You can add your voice to the OVAC message. Call, email or write to your senators and congressmen/woman or set-up a visit with them or their staff at their local office. Take these three requests with you. Let them know that funding cancer research is important to you. Your efforts will make a difference in Washington and ultimately to all of us who continue to live with cutaneous lymphoma. Research is the key to finding new treatments and hopefully one day, a cure.
To learn more about OVAC’s initiatives: http://www.ovaconline.org.
Download One Voice Against Cancer Fact Sheets:
Recent Appropriation Letters from OVAC:
March 2014 - The Regulatory Education and Action for Patient (REAP) Council submitted an official comment letter concerning proposed changes to the Medicare spending. The letter was submitted to Marilyn Tavenner, the administrator of Centers for Medicare and Medicaid Services. The letter covers the following principles: (1) proposals that may impact Medicare beneficiary access to needed drug therapies (both positively or negatively); (2) proposals focused on enhancing quality of care; and (3) proposals focused on enhancing beneficiary and stakeholder understanding of or symplifying the admnistration for the Medicare Part D benefit.
Click here to read the full letter.
March 2014 - The patient advocacy organization, Friends of Cancer Research (FCR), is a leading voice advocating for policies and solutions that will get treatments to patients in the United States in the safest and quickest way possible. FCR, with over 30 over advocacy organizations including the Cutaneous Lymphoma Foundation, recently sent a letter to the US Representative Rosa DeLauro to re-affirm their support of the programs the FDA uses to expedite the development and review of important drugs to address unmet medical needs.
Read the FCR's letter in full here.
The Cutaneous Lymphoma Foundation will be joining the National Organization for Rare Disorders (NORD) and others around the world in observing Rare Disease Day on February 28, 2014. On this day, millions of patients and their families will share their stories to focus a spotlight on rare diseases as a global public health concern.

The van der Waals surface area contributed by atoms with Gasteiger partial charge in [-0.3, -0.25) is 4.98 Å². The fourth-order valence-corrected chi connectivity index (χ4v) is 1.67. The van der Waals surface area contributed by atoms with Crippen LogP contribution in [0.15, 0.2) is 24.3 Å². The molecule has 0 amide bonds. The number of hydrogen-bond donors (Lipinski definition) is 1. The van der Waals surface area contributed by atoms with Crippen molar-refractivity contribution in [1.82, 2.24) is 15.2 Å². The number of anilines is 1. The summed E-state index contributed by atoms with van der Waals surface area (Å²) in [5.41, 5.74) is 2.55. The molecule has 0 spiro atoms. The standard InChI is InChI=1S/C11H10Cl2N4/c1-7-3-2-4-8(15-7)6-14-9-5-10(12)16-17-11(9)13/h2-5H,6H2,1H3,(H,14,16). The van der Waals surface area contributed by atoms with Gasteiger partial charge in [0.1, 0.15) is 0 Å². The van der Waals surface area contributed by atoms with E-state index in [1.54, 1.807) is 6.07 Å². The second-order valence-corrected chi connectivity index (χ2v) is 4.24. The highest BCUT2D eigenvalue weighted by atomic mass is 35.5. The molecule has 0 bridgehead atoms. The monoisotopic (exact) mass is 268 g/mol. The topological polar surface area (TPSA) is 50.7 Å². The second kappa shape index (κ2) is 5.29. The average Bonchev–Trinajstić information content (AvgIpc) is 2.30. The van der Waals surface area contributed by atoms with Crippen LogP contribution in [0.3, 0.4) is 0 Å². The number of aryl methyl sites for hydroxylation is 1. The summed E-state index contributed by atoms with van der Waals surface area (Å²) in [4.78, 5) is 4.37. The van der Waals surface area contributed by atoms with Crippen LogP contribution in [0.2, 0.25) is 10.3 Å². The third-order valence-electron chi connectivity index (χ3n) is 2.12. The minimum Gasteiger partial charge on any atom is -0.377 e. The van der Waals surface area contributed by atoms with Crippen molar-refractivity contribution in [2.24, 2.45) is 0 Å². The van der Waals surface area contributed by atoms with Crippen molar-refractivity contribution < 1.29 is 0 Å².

To learn how you can get involved in the United States, visit rarediseaseday.us.
To read how Rare Disease Day is being observed worldwide, visit www.rarediseaseday.org.
Want to get involved?
One Voice Against Cancer (OVAC) is a collaboration of non-profit organizations whose purpose is to advocate as "one voice" on behalf of those affected by cancer to make Congress and the White House aware of issues related to a cancer diagnosis and the need for increased spending for cancer research. Click here to learn more about OVAC's purpose and current stance on cancer research.
Want your voice heard concerning the FDA's regulation of medical products? Visit the FDA's new Patient Network website!
With their new website, the FDA welcomes the unique perspective of patients, family members, caregivers and patient advocates directly affected by serious disease, to the Agency’s decision-making processes. Get involved....your voice counts!
Ever wonder why you may be asked to frequently contact your congressional representative on the same bill? Truth is, Congress can vote on a bill five times before it becomes law. Why five times? And, why is it so important for you to act each time? Watch the American Cancer Society 90-second video to explain it all.